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Revista Brasileira de Engenharia Agrícola e Ambiental

versão impressa ISSN 1415-4366versão On-line ISSN 1807-1929

Rev. bras. eng. agríc. ambient. vol.23 no.1 Campina Grande jan. 2019 


Dual-stage sugar substitution in Tommy Atkins mango

Substituição de açúcar em dois estágios na manga Tommy Atkins

Rafael A. B. de Medeiros1

Zilmar M. P. Barros2

Carlos B. O. de Carvalho3

Antonio C. D. Coêlho3

Maria I. S. Maciel4

Patricia M. Azoubel3

1Universidade Federal de Pernambuco/Centro de Ciências da Saude/Departamento de Nutrição. Recife, PE. E-mail: - ORCID: 0000-0002-9085-0345

2Universidade Federal de Pernambuco/Centro de Biociências/Departamento de Antibióticos. Recife, PE. E-mail: - ORCID: 0000-0003-3723-2019

3Universidade Federal de Pernambuco/Centro de Tecnologia e Geociências/Departamento de Engenharia Química. Recife, PE. E-mail: - ORCID: 0000-0001-6542-4670; - ORCID: 0000-0002-5875-8944; (Corresponding author) - ORCID: 0000-0001-9890-5294

4Universidade Federal Rural de Pernambuco/Programa de Pós graduação em Ciência e Tecnologia de Alimentos/Departamento de Ciências Domésticas. Recife, PE. E-mail: - ORCID: 0000-0002-8910-2833


The dual-stage sugar substitution technique (D3S) was used to induce sugar replacement in mango. It involved two stages, in which high-calorie sugars were partially removed from the fruit samples in the first stage and, in the second one, low-calorie sugar was incorporated into the mango. Ultrasonic waves can be applied in one or both stages and their use was also evaluated in this study. Results showed that submitting samples to ultrasonic waves (25 kHz) in both stages and their immersion in Stevia-based solution (250 or 500 g kg-1) in the second stage for 10, 20 and 30 min of processing gave higher water loss during the process, while greater solids gain could be achieved by applying ultrasound only in the first stage. Samples were also evaluated in terms of some quality parameters. The use of this technique resulted in samples with higher values of total phenolic content and changes in color parameters (L*, a* and b*). When samples were subjected to ultrasonic waves in both stages, a higher carotenoid retention was observed.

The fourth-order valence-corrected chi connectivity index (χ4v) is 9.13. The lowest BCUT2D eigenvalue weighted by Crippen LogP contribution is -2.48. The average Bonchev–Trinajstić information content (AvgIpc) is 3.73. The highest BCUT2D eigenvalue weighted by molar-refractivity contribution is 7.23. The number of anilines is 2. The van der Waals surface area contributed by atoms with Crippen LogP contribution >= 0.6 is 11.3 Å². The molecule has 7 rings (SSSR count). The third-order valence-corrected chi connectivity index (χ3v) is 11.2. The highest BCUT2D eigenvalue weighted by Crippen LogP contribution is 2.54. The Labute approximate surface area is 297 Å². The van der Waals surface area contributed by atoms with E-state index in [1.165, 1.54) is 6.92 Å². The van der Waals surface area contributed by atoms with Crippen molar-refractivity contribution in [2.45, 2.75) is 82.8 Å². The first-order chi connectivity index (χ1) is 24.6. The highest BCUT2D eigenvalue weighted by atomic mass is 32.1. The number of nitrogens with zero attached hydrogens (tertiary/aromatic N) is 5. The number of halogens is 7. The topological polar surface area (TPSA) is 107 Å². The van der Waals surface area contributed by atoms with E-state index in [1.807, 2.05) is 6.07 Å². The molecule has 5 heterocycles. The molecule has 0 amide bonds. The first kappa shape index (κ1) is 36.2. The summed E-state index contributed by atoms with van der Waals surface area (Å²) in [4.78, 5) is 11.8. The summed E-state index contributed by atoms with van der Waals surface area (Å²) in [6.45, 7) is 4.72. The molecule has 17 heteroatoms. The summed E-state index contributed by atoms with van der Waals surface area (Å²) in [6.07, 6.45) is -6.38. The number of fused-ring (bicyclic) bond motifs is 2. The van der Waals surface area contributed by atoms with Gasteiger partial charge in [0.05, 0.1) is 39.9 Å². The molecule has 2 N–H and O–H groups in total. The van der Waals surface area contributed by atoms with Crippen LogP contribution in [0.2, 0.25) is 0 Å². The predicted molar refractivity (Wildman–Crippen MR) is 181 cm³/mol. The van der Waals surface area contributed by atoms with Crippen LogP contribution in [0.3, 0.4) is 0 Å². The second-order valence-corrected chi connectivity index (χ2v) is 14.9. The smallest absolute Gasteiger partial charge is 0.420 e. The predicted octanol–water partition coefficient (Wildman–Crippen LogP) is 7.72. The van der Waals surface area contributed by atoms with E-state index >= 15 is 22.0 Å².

Key words: carotenoids; color; Mangifera indica; phenolics; preservation


A técnica de substituição de açúcar em dois estágios (D3S) foi utilizada para induzir a troca de açúcares na manga. Esta técnica envolve dois estágios, nos quais os açúcares de alto teor calórico são parcialmente removidos das amostras de frutas no primeiro estágio e, no segundo, açúcar de baixa caloria é incorporado à manga. Ondas ultrassônicas podem ser aplicadas em um ou ambos estágios e seu uso também foi avaliado neste trabalho. Os resultados indicaram que submeter as amostras às ondas ultrassônicas (25 kHz) nos dois estágios e sua imersão em solução a base Stevia (250 ou 500 g kg-1) no segundo estágio por 10, 20 e 30 min de processamento resultou em maiores perdas de água durante o processo, enquanto maiores valores de ganho de sólidos foram obtidos pela aplicação do ultrassom apenas no primeiro estágio. As amostras também foram avaliadas em relação a alguns parâmetros de qualidade. O uso desta técnica resultou em amostras com maiores valores de fenólicos totais e em mudanças nos parâmetros de cor (L*, a* e b*). Quando as amostras foram submetidas às ondas ultrassônicas em ambos estágios, uma maior retenção de carotenoides foi observada.